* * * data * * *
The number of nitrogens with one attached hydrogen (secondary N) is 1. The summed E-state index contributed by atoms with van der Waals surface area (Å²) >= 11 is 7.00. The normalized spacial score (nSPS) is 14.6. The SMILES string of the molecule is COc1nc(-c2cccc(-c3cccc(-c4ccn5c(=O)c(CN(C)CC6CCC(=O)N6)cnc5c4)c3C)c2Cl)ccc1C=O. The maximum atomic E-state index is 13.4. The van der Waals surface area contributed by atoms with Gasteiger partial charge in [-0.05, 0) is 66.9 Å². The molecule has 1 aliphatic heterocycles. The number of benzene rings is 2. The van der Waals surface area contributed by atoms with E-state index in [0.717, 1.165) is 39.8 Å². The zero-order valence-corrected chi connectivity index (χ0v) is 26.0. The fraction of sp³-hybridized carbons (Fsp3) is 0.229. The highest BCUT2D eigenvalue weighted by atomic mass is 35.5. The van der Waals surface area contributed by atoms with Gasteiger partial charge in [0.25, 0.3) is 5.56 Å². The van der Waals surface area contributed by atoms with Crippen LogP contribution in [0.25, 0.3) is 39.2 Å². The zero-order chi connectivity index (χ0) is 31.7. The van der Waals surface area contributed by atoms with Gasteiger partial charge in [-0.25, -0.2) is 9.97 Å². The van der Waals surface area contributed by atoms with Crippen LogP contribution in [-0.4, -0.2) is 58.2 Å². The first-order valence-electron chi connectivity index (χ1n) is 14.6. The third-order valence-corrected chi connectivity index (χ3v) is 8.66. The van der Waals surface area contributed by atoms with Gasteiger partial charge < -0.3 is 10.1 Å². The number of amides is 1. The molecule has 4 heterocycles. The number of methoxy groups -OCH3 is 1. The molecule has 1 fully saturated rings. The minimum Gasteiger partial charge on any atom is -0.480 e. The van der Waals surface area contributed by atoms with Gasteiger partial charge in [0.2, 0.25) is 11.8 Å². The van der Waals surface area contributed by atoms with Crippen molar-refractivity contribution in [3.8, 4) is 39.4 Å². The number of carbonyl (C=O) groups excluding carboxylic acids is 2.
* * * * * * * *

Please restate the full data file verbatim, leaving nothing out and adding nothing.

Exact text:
The number of nitrogens with one attached hydrogen (secondary N) is 1. The summed E-state index contributed by atoms with van der Waals surface area (Å²) >= 11 is 7.00. The normalized spacial score (nSPS) is 14.6. The SMILES string of the molecule is COc1nc(-c2cccc(-c3cccc(-c4ccn5c(=O)c(CN(C)CC6CCC(=O)N6)cnc5c4)c3C)c2Cl)ccc1C=O. The maximum atomic E-state index is 13.4. The van der Waals surface area contributed by atoms with Gasteiger partial charge in [-0.05, 0) is 66.9 Å². The molecule has 1 aliphatic heterocycles. The number of benzene rings is 2. The van der Waals surface area contributed by atoms with E-state index in [0.717, 1.165) is 39.8 Å². The zero-order valence-corrected chi connectivity index (χ0v) is 26.0. The fraction of sp³-hybridized carbons (Fsp3) is 0.229. The highest BCUT2D eigenvalue weighted by atomic mass is 35.5. The van der Waals surface area contributed by atoms with Gasteiger partial charge in [0.25, 0.3) is 5.56 Å². The van der Waals surface area contributed by atoms with Crippen LogP contribution in [0.25, 0.3) is 39.2 Å². The zero-order chi connectivity index (χ0) is 31.7. The van der Waals surface area contributed by atoms with Gasteiger partial charge in [-0.25, -0.2) is 9.97 Å². The van der Waals surface area contributed by atoms with Crippen LogP contribution in [-0.4, -0.2) is 58.2 Å². The first-order valence-electron chi connectivity index (χ1n) is 14.6. The third-order valence-corrected chi connectivity index (χ3v) is 8.66. The van der Waals surface area contributed by atoms with Gasteiger partial charge < -0.3 is 10.1 Å². The number of amides is 1. The molecule has 4 heterocycles. The number of methoxy groups -OCH3 is 1. The molecule has 1 fully saturated rings. The minimum Gasteiger partial charge on any atom is -0.480 e. The van der Waals surface area contributed by atoms with Gasteiger partial charge in [0.2, 0.25) is 11.8 Å². The van der Waals surface area contributed by atoms with Crippen molar-refractivity contribution in [3.8, 4) is 39.4 Å². The number of carbonyl (C=O) groups excluding carboxylic acids is 2.